The Bush Administration’s Preemption Legacy
Cross Posted From TortDeform.Com:
The other day a friend of mine and I were discussing the collapse of the financial market. She said to me that "we all know how this happened." I was afraid to take the bait, because as she's more of a political conservative, we've had many a tense conversation. But I had to. I cited to corporate greed, lack of effective regulation, the sad victim stories about foreclosures that have resulted from predatory lending, etc. In response, she told me that the problem was irresponsible people taking on too much debt, when they know they shouldn't. They should be more realistic. They need financial literacy. (Interestingly, my colleague Mark Winston Griffith points out how the recent Countrywide settlement seems to suggest "the culpability of lenders in the foreclosure crisis, as well as the responsibility they should assume in helping homeowners avoid foreclosure.")
There we had it--two very distinct narratives to describe what went down. But if you think about who's the most sophisticated, the most informed party in these transactions, and who has the most to gain from them, that would indicate that particular attention should be given to the role of industry insiders who stand to benefit from exploiting and misleading other people into taking bad loans. Many, many states agreed that the group to really watch out for were the irresponsible lenders. They saw what was happening and were concerned. But the feds didn't care, even if they agreed. From Business week, here's an article on how federal preemption played a role in creating and exacerbating the mortgage crisis:
A number of factors contributed to the mortgage disaster and credit crunch... One cause, though, has been largely overlooked: the stifling of prescient state enforcers and legislators who tried to contain the greed and foolishness. They were thwarted in many cases by Washington officials hostile to regulation and a financial industry adept at exploiting this ideology.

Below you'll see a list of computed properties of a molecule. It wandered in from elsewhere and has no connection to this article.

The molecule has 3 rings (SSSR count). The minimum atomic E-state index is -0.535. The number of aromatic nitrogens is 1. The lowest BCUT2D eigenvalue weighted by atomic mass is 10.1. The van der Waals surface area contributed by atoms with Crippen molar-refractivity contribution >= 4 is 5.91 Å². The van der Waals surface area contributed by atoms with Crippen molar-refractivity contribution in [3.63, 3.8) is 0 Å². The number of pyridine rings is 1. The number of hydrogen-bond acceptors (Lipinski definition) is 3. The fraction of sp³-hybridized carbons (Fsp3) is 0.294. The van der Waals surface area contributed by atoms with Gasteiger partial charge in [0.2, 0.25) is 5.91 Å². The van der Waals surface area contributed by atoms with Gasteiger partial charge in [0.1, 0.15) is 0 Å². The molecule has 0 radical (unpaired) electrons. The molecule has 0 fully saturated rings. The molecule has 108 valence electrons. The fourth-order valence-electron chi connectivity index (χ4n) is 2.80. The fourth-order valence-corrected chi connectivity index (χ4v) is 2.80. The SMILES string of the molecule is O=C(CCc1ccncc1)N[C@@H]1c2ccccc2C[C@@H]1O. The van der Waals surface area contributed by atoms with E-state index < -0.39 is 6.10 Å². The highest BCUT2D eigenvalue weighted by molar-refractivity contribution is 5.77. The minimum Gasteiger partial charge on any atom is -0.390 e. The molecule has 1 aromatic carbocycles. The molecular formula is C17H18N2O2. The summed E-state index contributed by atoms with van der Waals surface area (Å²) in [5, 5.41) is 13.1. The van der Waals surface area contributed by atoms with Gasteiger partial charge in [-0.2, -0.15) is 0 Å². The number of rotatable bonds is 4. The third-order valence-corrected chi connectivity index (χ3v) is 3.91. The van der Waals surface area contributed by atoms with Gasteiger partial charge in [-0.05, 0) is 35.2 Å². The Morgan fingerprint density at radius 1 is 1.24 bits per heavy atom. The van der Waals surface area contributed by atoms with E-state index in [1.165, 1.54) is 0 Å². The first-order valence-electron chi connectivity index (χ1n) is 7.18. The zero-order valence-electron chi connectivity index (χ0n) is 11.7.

The Bush Administration and many banks clung to what is known as "preemption." It is a legal doctrine that can be invoked in court and at the rulemaking table to assert that, when federal and state authority over business conflict, the feds prevail—even if it means little or no regulation.
Now, let's look at how the lines of disagreement about the role of preemption in this mess draw out.
One one side, representing folks who say the Bush administration through the OCC and the OTS did everything they could to help lenders oppose state actions intended to prevent mortgage fraud, we have state attorneys generals and groups like the Center for Responsive Lending. Kathleen Keest of Center for Responsive Lending, also a former assistant attorney general in Iowa, said: "[Preemption] pushed aside state laws and state law enforcement that would have sent the message that there were still standards in place, and it was a big part of the message to the industry that it could regulate itself without rules."
On the other side, representing the folks who say preemption did not play a role in the subprime crisis are Washington insiders like John D. Hawke, Jr., banking industry lawyer, Clinton-appointed head of OCC, and now an attorney at Arnold & Porter in D.C. He says: "That's bull---." Eloquently put, Hawke! What can one say in response?
One of the most intriguing state consumer protection laws that was prevented from coming into fruition was a Georgia law that would have established "assignee liability" for fraudulent mortgages--basically making it more difficult for banks to duck responsibility for loans that went bad because they were too risky. The industry opposed assignee liability for obvious reasons--they were riding on so many overly risky, bad loans, that actually having to take responsibility for them would seriously undermine their profits. We can't have that happen!
By the way, Business Week points out that today Georgia has the 6th highest foreclosure rate. Interesting...
So when you think preemption, think about the mortgage meltdown. Not to be alarmist, but if this isn't an indicator of why it's important to have both a) strong federal protections backed by effective federal regulation, and b) protective state consumer protection laws as a solid back up to pick up the slack when the feds fail, then I don't know what is.